With political corruption running high, how could there possibly be any hope in conducting a safe and secure voting system through online means? If the risk is so high alone, why would it even be suggested?
As Millenials seemed conjoined to any piece of technology, perhaps, this has led to the conclusion that the convenience of casting a presidential vote via online methods using computers, tablets, and smart phones would be preferred by voters.
The Wall Street Journal called the Republican's Utah Open Caucus “one of the biggest online votes conducted so far in the U.S.” and the “largest experiment with online presidential voting since 2004, when Michigan allowed Democrats to vote in a party caucus via the Internet.”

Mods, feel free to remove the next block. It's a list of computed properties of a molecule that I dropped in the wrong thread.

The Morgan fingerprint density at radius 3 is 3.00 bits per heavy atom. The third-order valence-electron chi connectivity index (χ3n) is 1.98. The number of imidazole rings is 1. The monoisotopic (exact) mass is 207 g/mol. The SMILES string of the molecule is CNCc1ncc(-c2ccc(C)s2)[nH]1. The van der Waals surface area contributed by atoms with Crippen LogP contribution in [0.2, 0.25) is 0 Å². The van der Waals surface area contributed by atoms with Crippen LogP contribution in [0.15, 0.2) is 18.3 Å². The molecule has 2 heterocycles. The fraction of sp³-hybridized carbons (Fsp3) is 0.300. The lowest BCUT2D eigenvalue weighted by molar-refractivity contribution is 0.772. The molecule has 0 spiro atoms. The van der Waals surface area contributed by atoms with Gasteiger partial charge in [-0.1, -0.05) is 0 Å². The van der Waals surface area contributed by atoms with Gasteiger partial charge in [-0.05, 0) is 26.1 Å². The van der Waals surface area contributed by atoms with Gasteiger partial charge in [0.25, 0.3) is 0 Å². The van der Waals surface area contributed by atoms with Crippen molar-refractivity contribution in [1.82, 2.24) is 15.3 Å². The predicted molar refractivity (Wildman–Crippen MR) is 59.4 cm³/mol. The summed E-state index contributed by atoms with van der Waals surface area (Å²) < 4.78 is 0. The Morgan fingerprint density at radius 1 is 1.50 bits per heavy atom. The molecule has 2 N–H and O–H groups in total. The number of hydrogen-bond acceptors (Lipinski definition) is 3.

Smartmatic Group is an election-equipment vendor selected to run the Utah GOP Caucus. Even as Antonio Mugica, founder and chief executive of Smartmatic Group addresses security concerns, he explains that their equipment is programmed with security protocols and backups of the election data if a recount came into order.
But none of this really matters, because so far, the chairman of Smartmatic’s board, Lord Mark Malloch-Brown, currently serves on the board of George Soros’s Open Society Foundation; on the small board of another Soros-financed organization, the International Crisis Group , and shares a close relationship with the globalist outside of these organizations.
Read more on the next page about Obama's 10-person Presidential Commission on Election Administration recommendation release for future online voting methods.